John M COLE, Master of the ship Virginia Dare :: Genealogy
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John M COLE, Master of the ship Virginia Dare

Journal by Marlinwine

I am looking for information on John M COLE, the Master of the sailing ship Virginia Dare from 1861 to 1865. My family tradition says that he was related to my family. Other names that may be relevant are Josiah Boydell HOMEWOOD, Susan Ann BANNON or CANNON and Thomas PURDY.

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by Marlinwine Profile | Research | Contact | Subscribe | Block this user
on 2011-06-18 09:05:35

Marlinwine has been a Family Tree Circles member since Jun 2011. is researching the following names: COLE, JAGGERS.

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by historyhound on 2012-02-11 18:08:56

I've read about John M. Cole in the December 3, 1860 issue of the Richmond Dispatch. He was described as "an experienced seaman, and polite and accommodating gentleman."

I don't know any more of his personal information, but am researching the Virginia Dare and am very curious to know what became of it after the war started. Where did you learn that it was in service until 1865?

by Marlinwine on 2012-02-12 07:21:01

by historyhound on 2012-03-17 19:02:00

Hi Marlinwine,

Thanks so much for your response. I just found it a couple days ago.

I found the listings online in the American Lloyd's Register...THANKS!

I'm simply curious about this ship, and want to find out everything I can, especially its career as a blockade-runner. I saw in the register that she was "metalled" in 1862, so I assume someone at least HOPED she could run the blockade. Can you tell me what you learned about her movements until 1864? (Please include citations.)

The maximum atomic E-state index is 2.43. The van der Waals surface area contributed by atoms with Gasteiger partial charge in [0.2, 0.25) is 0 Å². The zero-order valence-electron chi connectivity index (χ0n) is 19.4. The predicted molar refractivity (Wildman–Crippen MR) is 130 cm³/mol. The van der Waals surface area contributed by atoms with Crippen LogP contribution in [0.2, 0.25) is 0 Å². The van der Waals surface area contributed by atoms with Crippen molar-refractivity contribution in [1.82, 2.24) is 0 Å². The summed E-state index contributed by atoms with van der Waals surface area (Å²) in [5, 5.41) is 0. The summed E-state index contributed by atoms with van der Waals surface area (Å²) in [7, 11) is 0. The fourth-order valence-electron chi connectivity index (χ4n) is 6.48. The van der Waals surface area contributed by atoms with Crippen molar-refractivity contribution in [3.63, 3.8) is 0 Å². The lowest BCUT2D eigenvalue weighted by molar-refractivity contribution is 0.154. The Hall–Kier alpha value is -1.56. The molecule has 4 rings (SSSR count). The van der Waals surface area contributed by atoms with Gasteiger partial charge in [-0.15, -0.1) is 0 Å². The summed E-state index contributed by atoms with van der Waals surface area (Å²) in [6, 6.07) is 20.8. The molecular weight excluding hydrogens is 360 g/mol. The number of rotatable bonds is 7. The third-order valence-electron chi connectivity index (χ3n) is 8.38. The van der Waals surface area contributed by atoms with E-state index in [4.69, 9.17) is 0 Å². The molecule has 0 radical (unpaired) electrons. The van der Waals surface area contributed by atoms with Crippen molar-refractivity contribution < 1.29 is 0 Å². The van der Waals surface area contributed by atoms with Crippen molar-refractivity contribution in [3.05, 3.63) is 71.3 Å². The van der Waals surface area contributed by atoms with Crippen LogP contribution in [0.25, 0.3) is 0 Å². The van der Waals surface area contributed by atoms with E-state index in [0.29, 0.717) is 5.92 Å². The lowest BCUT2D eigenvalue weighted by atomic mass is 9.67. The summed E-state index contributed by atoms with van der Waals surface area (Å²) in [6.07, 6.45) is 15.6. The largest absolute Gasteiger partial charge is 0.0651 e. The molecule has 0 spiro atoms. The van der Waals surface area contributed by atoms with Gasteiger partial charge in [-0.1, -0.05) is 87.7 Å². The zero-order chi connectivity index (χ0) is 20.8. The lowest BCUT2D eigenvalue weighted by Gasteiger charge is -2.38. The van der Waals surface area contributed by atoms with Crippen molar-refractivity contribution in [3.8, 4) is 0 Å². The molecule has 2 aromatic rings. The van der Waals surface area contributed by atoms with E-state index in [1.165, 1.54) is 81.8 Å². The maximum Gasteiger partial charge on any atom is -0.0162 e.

I'm considering writing a piece on the ship, since she was obviously important to Virginia trade just before the Civil War. (And perhaps DURING the war too.) I'd love to know what items were shipped during the war. And of course I would love to find a photo of her.

You mentioned that you were curious about her owners. In the American Lloyd's Register, it lists "D. & W. Currie" as "Owners or Consignees." Apparently these two men managed it, when situations arose that needed addressing. (Like towing, repairing, etc.) I believe the ship was owned by a joint stock company in Richmond, because one Richmond paper article says that the stockholders, leading merchants of Richmond, had a party on deck when she first arrived at the Port of Richmond in late 1860. They gave long toasts to her significance, which were published.

This is how she came about. In January 1860, because of the sectional tensions, dozens of Richmond merchants petitioned the Legislature for help in establishing a shipping line devoted solely to Virginia trade. That way, they could cut Northern ports out of the equation and assert Southern independence. Mr. H. L. Kent was vice president of the committee to form the Packet Line, who was a wealthy dry goods merchant in the city. The legislature did help the men somehow, perhaps with financing.

On the ship's maiden voyage to Liverpool, one of the passengers was Channing Selden. He was a son of John Armistead Selden, who owned the river plantation, "Westover." This is the same estate established by William Byrd II, the founder of Richmond.

At the library of William & Mary, I found a drawing of the ship, but it was very crude. There was a caption with it, alluding to the dangers of coming into Southern ports, referring to the ship as, "The Virginia Dare-not."

I found a blurb about her in the New York Times, March 1861:

ST. GEORGES, Bermuda Feb. 22 -- all the cargo damaged in the least, of ship Virginia Dare, has been landed, and on Monday last some 600 bbls. of flour and 500 bags wheat were sold as damaged which brought poor prices under the glut of the market by repeated sales of late. A very small portion of the flour, &c., could be pronounced seriously damaged, as the principal injury was from drippings through the between-deck seams merely staining packages, without injuring contents.



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